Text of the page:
March 30, 2011


For the most part, I try to keep this blog fairly light. I truly believe that you make your own happiness; that if you expect happiness and joy to come from external things, people, situations, you will never be happy. It is up to each of us as individuals to find the best in everything and it is up to us to make ourselves happy, hopefully making others happy along the way.

That said, there are of course days when I have difficulty finding the positive in a situation. As a mom, there are days that I feel entirely defeated and just want to curl up in a ball and sleep until the day has passed. I think it's normal to have days like this; you can't appreciate the good without experiencing the bad. But, for the most part, I try not to broadcast these days. Whining gets one nowhere, when you really think about it.

However, this is a blog I initially set out to write for my children, thinking that maybe someday when they have little ones of their own, they can read about my experiences in parenting and find some advice, some laughter, some solace. So, if I write only about the good, I feel like to a degree I am selling them short. Parenting, while the best job in the world, is also hard work. And there are days that I feel highly unqualified. Like today.

Audia's been sleeping in her toddler bed since September. The transition went much more smoothly than expected, and for the most part she's been a good sleeper. There were a few weeks at the beginning of the year where she was waking up wanting to get into bed with us a couple of times a night, and also a week where she wouldn't stay in bed when we put her to bed, but she seemed to get over both situations quickly once we found the 'solution' to both. The past week and a half, however, has been rough. Beyond rough. Maybe (probably) it's because I'm pregnant, but I am having a much harder time this go-round than I did the past couple of times.

Audia's been waking up 5+ times a night asking for "one more kiss and hug" or for her ocean to be turned back on or for us to fix her blanket. If we don't respond, she escalates to the point of screaming bloody murder, which in an apartment is not an option to let her do. So we have to respond to some degree, and it seems the only thing to get her to go quietly back to sleep is to do what she's asking for. I know...spoilage, right? Thing is that even if we do what she asks, she wakes up anywhere from 30 minutes to an hour and a half later asking for something else. I am at my wits end. "They" say not to make bedtime a battle or a negative thing by getting upset or punishing, but I am really at a loss for what else to do at this point. None of us are getting the sleep we need, and the less sleep I get the less tolerant I am during the day of typical toddler misbehavior. The less sleep Audia gets, the more she misbehaves. It's an endless cycle that is essentially making me feel like I am losing my mind.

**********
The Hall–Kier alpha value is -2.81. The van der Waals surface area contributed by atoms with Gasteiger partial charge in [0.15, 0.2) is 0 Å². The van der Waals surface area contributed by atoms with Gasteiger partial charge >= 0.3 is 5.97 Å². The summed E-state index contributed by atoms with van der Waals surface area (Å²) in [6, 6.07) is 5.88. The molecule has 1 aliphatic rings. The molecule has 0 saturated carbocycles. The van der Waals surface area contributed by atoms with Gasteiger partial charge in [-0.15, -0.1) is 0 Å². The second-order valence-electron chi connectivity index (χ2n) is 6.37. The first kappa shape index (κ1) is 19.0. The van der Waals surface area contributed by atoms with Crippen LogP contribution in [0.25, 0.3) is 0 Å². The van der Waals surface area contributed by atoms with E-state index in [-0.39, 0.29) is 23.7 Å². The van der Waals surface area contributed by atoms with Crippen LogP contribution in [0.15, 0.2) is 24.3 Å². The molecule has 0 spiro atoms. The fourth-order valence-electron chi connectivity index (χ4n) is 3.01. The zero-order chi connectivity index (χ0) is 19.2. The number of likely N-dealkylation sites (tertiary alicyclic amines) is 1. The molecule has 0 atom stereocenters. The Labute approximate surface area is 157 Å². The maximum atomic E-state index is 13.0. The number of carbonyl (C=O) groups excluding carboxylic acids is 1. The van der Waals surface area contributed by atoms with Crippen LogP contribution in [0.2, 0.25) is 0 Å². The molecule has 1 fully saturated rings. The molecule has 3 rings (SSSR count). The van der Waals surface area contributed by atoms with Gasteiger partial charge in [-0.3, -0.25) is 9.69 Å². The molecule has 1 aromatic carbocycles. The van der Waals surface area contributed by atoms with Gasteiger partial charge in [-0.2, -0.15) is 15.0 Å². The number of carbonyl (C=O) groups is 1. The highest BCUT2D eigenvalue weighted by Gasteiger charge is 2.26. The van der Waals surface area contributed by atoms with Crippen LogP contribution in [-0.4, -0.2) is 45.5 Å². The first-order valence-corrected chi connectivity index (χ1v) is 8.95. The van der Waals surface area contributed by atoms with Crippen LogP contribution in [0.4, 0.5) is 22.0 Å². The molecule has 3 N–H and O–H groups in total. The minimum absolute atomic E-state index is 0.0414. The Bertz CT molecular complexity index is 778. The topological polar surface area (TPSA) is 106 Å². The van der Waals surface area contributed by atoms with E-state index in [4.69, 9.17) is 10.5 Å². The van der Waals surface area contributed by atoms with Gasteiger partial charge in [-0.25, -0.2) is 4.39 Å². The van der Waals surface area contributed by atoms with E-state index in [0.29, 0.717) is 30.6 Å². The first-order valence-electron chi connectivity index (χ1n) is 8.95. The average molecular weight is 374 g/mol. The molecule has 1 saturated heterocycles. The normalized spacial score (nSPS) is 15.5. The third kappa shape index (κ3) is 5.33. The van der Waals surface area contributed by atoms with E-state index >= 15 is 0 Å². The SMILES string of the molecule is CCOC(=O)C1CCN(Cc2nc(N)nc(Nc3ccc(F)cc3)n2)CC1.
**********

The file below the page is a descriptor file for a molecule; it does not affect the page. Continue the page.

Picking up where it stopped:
I read somewhere a while ago about how mothers (though I am sure some fathers do this, too) tend to blame their child's misbehavior on themselves but attribute good behavior to the child. Essentially, they tend not to take credit for good behavior but still blame themselves when things go awry. I certainly find this to be the case. Audia is one of the sweetest kiddos I know; she has so much love to give, and expresses it constantly. She is (most of the time) well-mannered and considerate and not to mention a total smartie pants. But I see this as her. It's who she is. But as soon as she misbehaves, I wonder what I'm doing wrong and where I can improve. And I know that all kids misbehave. I know it's just a part of learning and growing. But I still can't help but feel like I am failing at parenthood when she has an ongoing issue such as this bedtime battle we've been having. And it certainly makes me question how the heck I am going to manage TWO children.